Altered tumor formation and evolutionary selection of genetic variants in the human MDM4 oncogene

Gurinder Singh Atwal, Tomas Kirchhoff, Elisabeth E. Bond, Marco Monagna, Chiara Menin, Roberta Bertorelle, Maria Chiara Scaini, Frank Bartel, Anja Böhnke, Christina Pempe, Elise Gradhand, Steffen Hauptmann, Kenneth Offit, Arnold J. Levine, Gareth L. Bond

Research output: Contribution to journalArticlepeer-review


A large body of evidence strongly suggests that the p53 tumor suppressor pathway is central in reducing cancer frequency in vertebrates. The protein product of the haploinsufficient mouse double minute 2 (MDM2) oncogene binds to and inhibits the p53 protein. Recent studies of human genetic variants in p53 and MDM2 have shown that single nucleotide polymorphisms (SNPs) can affect p53 signaling, confer cancer risk, and suggest that the pathway is under evolutionary selective pressure (1-4). In this report, we analyze the haplotype structure of MDM4, a structural homolog of MDM2, in several different human populations. Unusual patterns of linkage disequilibrium (LD) in the haplotype distribution of MDM4 indicate the presence of candidate SNPs that may also modify the efficacy of the p53 pathway. Association studies in 5 different patient populations reveal that these SNPs in MDM4 confer an increased risk for, or early onset of, human breast and ovarian cancers in Ashkenazi Jewish and European cohorts, respectively. This report not only implicates MDM4 as a key regulator of tumorigenesis in the human breast and ovary, but also exploits for the first time evolutionary driven linkage disequilibrium as a means to select SNPs of p53 pathway genes that might be clinically relevant.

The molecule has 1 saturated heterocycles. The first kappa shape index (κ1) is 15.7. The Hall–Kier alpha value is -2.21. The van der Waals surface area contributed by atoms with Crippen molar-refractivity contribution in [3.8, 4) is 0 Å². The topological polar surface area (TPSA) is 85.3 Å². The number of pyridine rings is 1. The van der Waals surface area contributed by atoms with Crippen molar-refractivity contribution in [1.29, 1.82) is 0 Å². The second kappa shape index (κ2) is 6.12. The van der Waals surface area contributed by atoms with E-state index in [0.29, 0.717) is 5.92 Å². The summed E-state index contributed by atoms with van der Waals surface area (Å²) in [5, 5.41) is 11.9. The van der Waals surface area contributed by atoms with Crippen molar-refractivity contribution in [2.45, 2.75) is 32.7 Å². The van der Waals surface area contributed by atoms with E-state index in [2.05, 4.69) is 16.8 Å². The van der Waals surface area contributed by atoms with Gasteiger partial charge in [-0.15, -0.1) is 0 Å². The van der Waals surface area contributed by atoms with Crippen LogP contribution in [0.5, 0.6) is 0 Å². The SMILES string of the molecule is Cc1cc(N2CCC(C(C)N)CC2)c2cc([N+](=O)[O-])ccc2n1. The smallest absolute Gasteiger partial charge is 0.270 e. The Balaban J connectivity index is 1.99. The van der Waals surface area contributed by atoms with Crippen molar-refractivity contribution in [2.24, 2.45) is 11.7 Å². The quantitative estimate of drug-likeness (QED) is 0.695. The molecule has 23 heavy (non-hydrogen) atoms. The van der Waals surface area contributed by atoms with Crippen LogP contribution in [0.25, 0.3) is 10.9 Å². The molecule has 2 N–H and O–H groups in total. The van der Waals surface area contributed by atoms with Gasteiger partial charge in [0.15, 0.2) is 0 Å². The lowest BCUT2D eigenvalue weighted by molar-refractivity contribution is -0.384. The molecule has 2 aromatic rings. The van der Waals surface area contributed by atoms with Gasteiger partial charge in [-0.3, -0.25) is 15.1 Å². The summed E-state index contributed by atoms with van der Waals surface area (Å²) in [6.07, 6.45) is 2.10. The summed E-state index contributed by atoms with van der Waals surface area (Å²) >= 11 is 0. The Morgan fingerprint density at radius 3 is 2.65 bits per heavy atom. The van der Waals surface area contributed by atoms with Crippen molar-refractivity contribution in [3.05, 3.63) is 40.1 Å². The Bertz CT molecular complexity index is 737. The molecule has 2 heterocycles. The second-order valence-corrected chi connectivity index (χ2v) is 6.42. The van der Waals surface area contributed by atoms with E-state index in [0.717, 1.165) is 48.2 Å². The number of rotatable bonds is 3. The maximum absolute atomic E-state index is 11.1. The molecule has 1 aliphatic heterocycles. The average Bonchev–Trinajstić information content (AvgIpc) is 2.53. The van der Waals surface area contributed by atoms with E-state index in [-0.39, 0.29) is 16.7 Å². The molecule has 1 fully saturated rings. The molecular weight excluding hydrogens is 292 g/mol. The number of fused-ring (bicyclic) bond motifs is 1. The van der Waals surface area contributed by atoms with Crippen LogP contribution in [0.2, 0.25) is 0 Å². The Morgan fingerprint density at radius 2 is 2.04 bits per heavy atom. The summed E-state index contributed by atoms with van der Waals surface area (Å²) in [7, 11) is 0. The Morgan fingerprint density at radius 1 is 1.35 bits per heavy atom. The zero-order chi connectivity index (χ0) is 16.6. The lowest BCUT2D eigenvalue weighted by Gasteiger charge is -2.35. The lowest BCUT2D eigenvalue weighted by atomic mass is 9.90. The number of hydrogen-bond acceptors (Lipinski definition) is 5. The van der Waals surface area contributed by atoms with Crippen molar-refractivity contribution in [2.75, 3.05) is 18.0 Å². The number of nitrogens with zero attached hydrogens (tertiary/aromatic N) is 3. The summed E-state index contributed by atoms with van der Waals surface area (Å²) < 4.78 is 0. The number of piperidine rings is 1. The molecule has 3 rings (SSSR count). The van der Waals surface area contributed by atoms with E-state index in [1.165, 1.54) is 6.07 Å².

Original languageEnglish
Pages (from-to)10236-10241
Number of pages6
JournalProceedings of the National Academy of Sciences of the United States of America
Issue number25
Publication statusPublished - Jun 23 2009


  • Evolutionary selection pressure
  • Linkage disequilibrium
  • p53 pathway
  • Single nucleotide polymorphisms
  • Tumorigenesis

ASJC Scopus subject areas

  • General


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